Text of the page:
California is currently in the midst of an impressive multi-day precipitation event. A precipitable water plume of over 1.65 inches, originating from the Central Pacific southwest of the Hawaiian Islands is being dragged over central and southern portions of the state. A strong jet steam aloft has coupled with a strong low-level jet to provide an very favorable environment for precipitation production, especially in orographically-favored areas.
In addition to the present moderate to heavy rain band moving into Southern California this afternoon, a very unstable convective environment has developed in the wake of the strong front further to the north. NorCal is presently located under a region of tremendous divergence aloft, and when combined with a moist column, steep lapse rates, and veering wind profiles, it’s not surprising that lines of strong showers and thunderstorms are starting to develop. There is some potential for a few severe storms this afternoon and evening (and possibly again tomorrow).
In the Sierras, very heavy precipitation has been ongoing since later Friday afternoon. Snowfall has been extremely impressive at pass level–so far measuring in the 3-6 feet range–but rain has mixed in with the snow as high as 6000 feet. Now that the cold front has passed through, snow levels will plummet to below 4000 feet by this evening. Most of the precipitation for the rest of the week will fall as snow above about 4500-5000 feet, and some very impressive additional accumulations may occur above 6500 feet. Fears of snowmelt-related flooding have eased for the time being as the main warm and moist plume has been directed at Southern California rather than further north, but streams and rivers have still shown major rises throughout NorCal this weekend. Additional heavy precipitation in the coming days may aggravate this situation significantly.
Over the next 4 days, a complex storm system will evolve off the CA coast as a deepening low acts on deep subtropical moisture to bring copious rainfall to Southern California. Given the complexity of the pattern, it is important to remember that forecasts will probably continue to change as the situation continues evolve. That said, current rainfall projections (especially in the context of antecedent rainfall and expected future precip) have some serious implications. Significant flooding may occur in parts of Southern California over the next 3-4 days, especially on Tuesday-Wednesday as the most intense period of widespread precipitation moves through. Widespread moderate to heavy rainfall will be occasionally and locally enhanced by convective elements, and there’s even the chance of a few severe thunderstorms in Southern California depending on the strength of the front itself. Given the potential for serious flooding in some areas, it would be wise for those in flood-prone or mountainous areas to pay attention to official NWS warnings this week.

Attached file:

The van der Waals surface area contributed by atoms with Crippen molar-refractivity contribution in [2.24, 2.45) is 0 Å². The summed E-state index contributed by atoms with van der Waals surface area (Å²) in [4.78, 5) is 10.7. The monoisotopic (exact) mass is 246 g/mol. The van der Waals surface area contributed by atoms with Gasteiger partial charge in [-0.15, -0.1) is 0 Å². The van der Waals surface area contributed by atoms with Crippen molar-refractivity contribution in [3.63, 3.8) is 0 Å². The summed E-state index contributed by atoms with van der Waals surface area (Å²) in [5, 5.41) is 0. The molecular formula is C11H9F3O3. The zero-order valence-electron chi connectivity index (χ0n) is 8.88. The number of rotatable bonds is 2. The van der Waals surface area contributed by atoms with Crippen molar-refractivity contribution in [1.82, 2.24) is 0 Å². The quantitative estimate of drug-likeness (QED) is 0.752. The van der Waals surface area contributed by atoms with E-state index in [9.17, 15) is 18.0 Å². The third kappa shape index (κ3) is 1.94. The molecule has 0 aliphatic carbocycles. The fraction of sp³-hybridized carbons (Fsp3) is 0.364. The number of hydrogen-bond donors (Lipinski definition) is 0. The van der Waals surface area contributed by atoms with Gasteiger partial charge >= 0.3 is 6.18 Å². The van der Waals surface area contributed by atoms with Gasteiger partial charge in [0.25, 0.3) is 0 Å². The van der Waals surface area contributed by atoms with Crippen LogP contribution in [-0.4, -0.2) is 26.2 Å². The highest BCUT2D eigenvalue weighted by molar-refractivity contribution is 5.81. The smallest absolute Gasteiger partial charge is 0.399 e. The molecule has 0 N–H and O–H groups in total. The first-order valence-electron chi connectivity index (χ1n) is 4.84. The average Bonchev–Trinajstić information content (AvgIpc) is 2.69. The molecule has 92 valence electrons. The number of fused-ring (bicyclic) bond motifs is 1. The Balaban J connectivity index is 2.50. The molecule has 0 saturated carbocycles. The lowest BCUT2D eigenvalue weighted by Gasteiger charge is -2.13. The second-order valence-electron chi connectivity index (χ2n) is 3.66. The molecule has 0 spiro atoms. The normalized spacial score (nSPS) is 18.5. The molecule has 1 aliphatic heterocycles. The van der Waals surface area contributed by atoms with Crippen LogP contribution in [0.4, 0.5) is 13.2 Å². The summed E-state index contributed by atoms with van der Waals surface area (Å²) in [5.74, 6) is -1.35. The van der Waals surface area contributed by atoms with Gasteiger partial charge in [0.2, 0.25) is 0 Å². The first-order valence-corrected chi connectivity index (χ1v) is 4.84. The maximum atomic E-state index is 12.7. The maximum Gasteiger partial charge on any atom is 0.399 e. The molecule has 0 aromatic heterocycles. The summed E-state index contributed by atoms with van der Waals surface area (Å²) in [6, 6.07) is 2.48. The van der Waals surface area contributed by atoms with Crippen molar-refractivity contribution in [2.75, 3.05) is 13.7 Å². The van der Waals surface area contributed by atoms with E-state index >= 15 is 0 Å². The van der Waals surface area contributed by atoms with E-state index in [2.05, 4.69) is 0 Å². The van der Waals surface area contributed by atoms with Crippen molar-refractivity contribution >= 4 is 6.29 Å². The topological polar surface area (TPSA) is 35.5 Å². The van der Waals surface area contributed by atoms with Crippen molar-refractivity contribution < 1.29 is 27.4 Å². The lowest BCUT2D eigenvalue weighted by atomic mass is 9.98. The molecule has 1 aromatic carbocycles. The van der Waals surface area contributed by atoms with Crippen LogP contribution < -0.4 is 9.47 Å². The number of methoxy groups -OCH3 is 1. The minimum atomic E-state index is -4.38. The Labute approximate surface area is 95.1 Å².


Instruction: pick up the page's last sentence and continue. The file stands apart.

After the deep trough finally moves to the east by late Thursday, California may see a day or two of dry weather before what now appears to be a very prolonged period of major storm activity resumes by Saturday. The GFS and ECMWF both indicate a new strong storm, once again with a deep subtropical tap, taking aim at the entire state of California next weekend. Though it is still a ways out, this storm may have the potential to bring widespread heavy precipitation and potentially strong winds once again. In the week 2 period, it does appear that a very active and unusually far south jet stream will keep the storm track aimed squarely at California for the foreseeable future. Hydrological issues may continue to be present going into the new year if all pans out as currently projected. Stay tuned.
© 2010 WEATHER WEST